Category Archives: Did You Know

A Celebration of Cheeses from Tuscany

Tuscan Cheese: High Quality and History-Rich

Did you know that Italy is the third largest cheese producer in the European Union, behind France and Germany? Italy is one of the most productive cheese regions, with over 450 varieties.

Tuscany alone, small as it is, produces a plethora of local cheeses artisanally. Artisanal meaning made from scratch, by hand, minimal machinery, with local raw materials. Their cheesemakers put in some passion while respecting the history and identity of the cheese. It’s an arduous task making cheese and, hence, its hefty price.

Pecorino, the most popular cheese in Tuscany, is a hard cheese made from whole sheep’s milk between September and June. It can be eaten fresh when still soft and creamy, or it can be aged until firm but crumbly, nutty and sharp in flavour. Aged for at least 18 months, mature Pecorino can be grated over pasta sauce. There’s Pecorino with black truffles or walnuts inside, and wrapped in leaves during aging.

There are parts in Tuscany where Pecorino is produced with unpasteurised milk or where the oval-shaped maturing cheese is rubbed with olive oil, tomato paste or salt according to a local style and flavour. Pecorino is also served with honey or fruit conserves, a tradition during pre-Roman Etruscan period.

Another Tuscan cheese is Caprino, soft, creamy and made from goat’s milk. It is often rolled in herbs or ground pepper for extra flavour. It is produced in Maremma and the Mugello. Tuscan Stracchino, also known as crescenza is a soft, creamy cheese with a mild, slightly sweet flavour. It is made in the south west of Tuscany in Maremma also and is used in delicate egg dishes or with vegetables.

Another cheese produced in Maremma and in some areas of Massa Carrara and Pistoia is the Ricotta. It is high-quality fresh sheep cheese, low in fat and slightly sweet. It is a soft, fresh whey cheese made from ewe’s milk, used for many pasta fillings and desserts. Usually eaten fresh, it can also be found smoked or salted.

These cheeses are not the only ones Tuscany has to offer. There are more than 30 types of cheeses recognized as traditional Tuscan products.

Great Cheese Flavors in Seattle

Il Bistro in Seattle brings Tuscan cheeses to your dinner table whenever you dine with us. Find it in your pasta, insalata, and our Late Night Happy Hour.

The Amazing Red Wines of Tuscany

Great Wines and A Small Place

Italy is so very diverse in climate, it is also diverse in wines. Different varieties of grapes are produced from region to region. Some of the most important red wines in the world are produced in Tuscany. It is unique in a sense that it is home to a number of different types of soil, yet the region is so small. For example, rocky soils produce excellent Sangiovese wine, similarly for Montalcino. Vernaccia grows well in the higher altitude areas, and below that is soil comprise of sand and clay that produce Super Tuscans.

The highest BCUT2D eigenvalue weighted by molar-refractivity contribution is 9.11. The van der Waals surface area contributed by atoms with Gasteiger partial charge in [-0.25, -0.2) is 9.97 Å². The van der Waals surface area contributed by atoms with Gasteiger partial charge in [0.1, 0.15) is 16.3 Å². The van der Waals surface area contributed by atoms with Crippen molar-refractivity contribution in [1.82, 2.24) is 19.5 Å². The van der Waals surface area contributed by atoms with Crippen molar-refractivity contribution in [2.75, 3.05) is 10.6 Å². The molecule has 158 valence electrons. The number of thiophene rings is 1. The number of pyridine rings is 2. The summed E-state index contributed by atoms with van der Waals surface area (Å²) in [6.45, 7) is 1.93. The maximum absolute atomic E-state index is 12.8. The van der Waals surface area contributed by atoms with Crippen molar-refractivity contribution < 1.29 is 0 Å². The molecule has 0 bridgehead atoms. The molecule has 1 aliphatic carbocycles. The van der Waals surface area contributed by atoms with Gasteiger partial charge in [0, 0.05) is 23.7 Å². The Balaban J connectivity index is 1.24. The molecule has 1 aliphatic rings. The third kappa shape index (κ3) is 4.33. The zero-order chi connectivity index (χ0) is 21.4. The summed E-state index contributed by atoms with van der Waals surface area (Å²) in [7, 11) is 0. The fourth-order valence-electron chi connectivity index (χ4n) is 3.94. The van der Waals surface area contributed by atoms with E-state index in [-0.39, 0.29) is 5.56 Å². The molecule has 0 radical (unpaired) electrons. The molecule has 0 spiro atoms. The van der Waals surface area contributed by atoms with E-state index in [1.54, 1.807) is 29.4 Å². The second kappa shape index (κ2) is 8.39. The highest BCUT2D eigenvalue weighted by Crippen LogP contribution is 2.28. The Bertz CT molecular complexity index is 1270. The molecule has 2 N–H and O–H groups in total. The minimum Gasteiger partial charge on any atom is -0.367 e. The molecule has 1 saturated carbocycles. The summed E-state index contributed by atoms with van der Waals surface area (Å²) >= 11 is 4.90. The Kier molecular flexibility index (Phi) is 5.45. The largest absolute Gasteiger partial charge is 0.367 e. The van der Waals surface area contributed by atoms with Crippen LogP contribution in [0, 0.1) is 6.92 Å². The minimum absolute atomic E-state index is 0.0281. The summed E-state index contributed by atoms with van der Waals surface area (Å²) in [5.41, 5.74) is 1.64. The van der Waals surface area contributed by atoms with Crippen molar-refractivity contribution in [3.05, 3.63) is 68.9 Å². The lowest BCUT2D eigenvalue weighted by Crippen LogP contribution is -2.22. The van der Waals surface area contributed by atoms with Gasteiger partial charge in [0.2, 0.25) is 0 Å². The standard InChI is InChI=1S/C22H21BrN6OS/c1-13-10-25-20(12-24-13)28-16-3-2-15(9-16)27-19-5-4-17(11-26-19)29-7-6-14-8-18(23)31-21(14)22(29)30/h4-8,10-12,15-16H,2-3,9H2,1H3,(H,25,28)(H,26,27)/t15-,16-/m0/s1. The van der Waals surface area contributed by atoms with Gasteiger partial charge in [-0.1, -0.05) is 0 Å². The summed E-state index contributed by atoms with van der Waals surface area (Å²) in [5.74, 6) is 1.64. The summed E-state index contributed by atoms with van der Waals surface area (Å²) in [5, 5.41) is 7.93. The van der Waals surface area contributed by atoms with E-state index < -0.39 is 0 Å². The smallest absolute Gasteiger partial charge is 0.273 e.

Some of Tuscany’s well-known wine areas produced the prestigious wines we know today, in particular about 70% is red wine. For example, Brunello di Montalcino is produced in the hilltop town of Montalcino, in the hills surrounding a lovely town south of Siena. The quality is outstanding; a wine made with 100% Sangiovese grapes that becomes softer and more harmonic with age.

Between Florence and Siena lies the countryside of Chianti. Chianti is made from the robust Sangiovese, which has grown in the area for centuries and has a revered tradition. It’s the best wine to accompany Tuscan food, from meat to soups and cheeses. Top quality Chianti Classico is more expensive than the everyday Chianti varieties, but both are known for their quality and excellence.

In the Montepulciano area two great wines are produced: Vino Nobile di Montepulciano and Rosso di Montepulciano. The first one is a fine wine with a long history, medium-bodied and elegant, and worthy of ageing. The second one is a dry red, easy drinking and fresh. Bolgheri, in the Livorno hills, is where the Super Tuscans come from, considered to be among the best wines in the world, with outstanding quality and inventiveness, born out of modern Tuscan wine making. Using different grapes and traditional Sangiovese, Super Tuscans are produced in small batches and fetch prodigious prices.

Morellino di Sansano is the famous wine from the Maremma area, near the sea. It’s 50% Sangiovese and the rest a mix of white and red grapes. It’s slightly tannic and dry, full-bodied, and goes well with meat and meaty sauces. Then there’s Carmignano, with a long history and differentiates itself from the other traditional wines in its use of Cabernet Sauvignon grapes with the local Sangiovese and Canaiolo. It has an intense wine, with a harmonic taste, and a whiff of floral bouquet.